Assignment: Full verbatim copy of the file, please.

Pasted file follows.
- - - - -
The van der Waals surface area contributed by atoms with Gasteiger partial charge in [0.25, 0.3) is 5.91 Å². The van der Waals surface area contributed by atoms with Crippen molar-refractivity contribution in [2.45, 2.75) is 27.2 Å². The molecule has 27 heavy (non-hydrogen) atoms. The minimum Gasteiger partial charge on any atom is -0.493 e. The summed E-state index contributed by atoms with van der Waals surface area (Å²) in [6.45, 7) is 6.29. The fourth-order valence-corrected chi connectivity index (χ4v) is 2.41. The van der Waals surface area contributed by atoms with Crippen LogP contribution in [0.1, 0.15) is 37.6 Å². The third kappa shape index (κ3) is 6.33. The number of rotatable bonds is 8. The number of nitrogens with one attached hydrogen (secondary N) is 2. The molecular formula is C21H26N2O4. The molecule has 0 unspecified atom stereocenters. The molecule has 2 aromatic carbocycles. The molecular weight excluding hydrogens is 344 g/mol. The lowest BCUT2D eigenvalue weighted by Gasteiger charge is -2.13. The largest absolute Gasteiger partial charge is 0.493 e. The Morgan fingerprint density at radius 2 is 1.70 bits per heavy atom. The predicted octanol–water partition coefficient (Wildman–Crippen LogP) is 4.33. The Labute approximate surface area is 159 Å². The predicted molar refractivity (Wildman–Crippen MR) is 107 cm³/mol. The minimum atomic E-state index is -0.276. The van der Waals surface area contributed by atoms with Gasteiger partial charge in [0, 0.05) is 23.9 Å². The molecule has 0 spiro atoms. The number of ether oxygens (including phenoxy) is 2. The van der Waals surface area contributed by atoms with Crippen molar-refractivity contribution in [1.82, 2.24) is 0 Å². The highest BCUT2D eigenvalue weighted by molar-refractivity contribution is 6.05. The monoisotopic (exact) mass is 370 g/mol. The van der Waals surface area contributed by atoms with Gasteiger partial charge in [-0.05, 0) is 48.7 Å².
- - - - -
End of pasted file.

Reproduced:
The van der Waals surface area contributed by atoms with Gasteiger partial charge in [0.25, 0.3) is 5.91 Å². The van der Waals surface area contributed by atoms with Crippen molar-refractivity contribution in [2.45, 2.75) is 27.2 Å². The molecule has 27 heavy (non-hydrogen) atoms. The minimum Gasteiger partial charge on any atom is -0.493 e. The summed E-state index contributed by atoms with van der Waals surface area (Å²) in [6.45, 7) is 6.29. The fourth-order valence-corrected chi connectivity index (χ4v) is 2.41. The van der Waals surface area contributed by atoms with Crippen LogP contribution in [0.1, 0.15) is 37.6 Å². The third kappa shape index (κ3) is 6.33. The number of rotatable bonds is 8. The number of nitrogens with one attached hydrogen (secondary N) is 2. The molecular formula is C21H26N2O4. The molecule has 0 unspecified atom stereocenters. The molecule has 2 aromatic carbocycles. The molecular weight excluding hydrogens is 344 g/mol. The lowest BCUT2D eigenvalue weighted by Gasteiger charge is -2.13. The largest absolute Gasteiger partial charge is 0.493 e. The Morgan fingerprint density at radius 2 is 1.70 bits per heavy atom. The predicted octanol–water partition coefficient (Wildman–Crippen LogP) is 4.33. The Labute approximate surface area is 159 Å². The predicted molar refractivity (Wildman–Crippen MR) is 107 cm³/mol. The minimum atomic E-state index is -0.276. The van der Waals surface area contributed by atoms with Gasteiger partial charge in [0, 0.05) is 23.9 Å². The molecule has 0 spiro atoms. The number of ether oxygens (including phenoxy) is 2. The van der Waals surface area contributed by atoms with Crippen molar-refractivity contribution in [1.82, 2.24) is 0 Å². The highest BCUT2D eigenvalue weighted by molar-refractivity contribution is 6.05. The monoisotopic (exact) mass is 370 g/mol. The van der Waals surface area contributed by atoms with Gasteiger partial charge in [-0.05, 0) is 48.7 Å².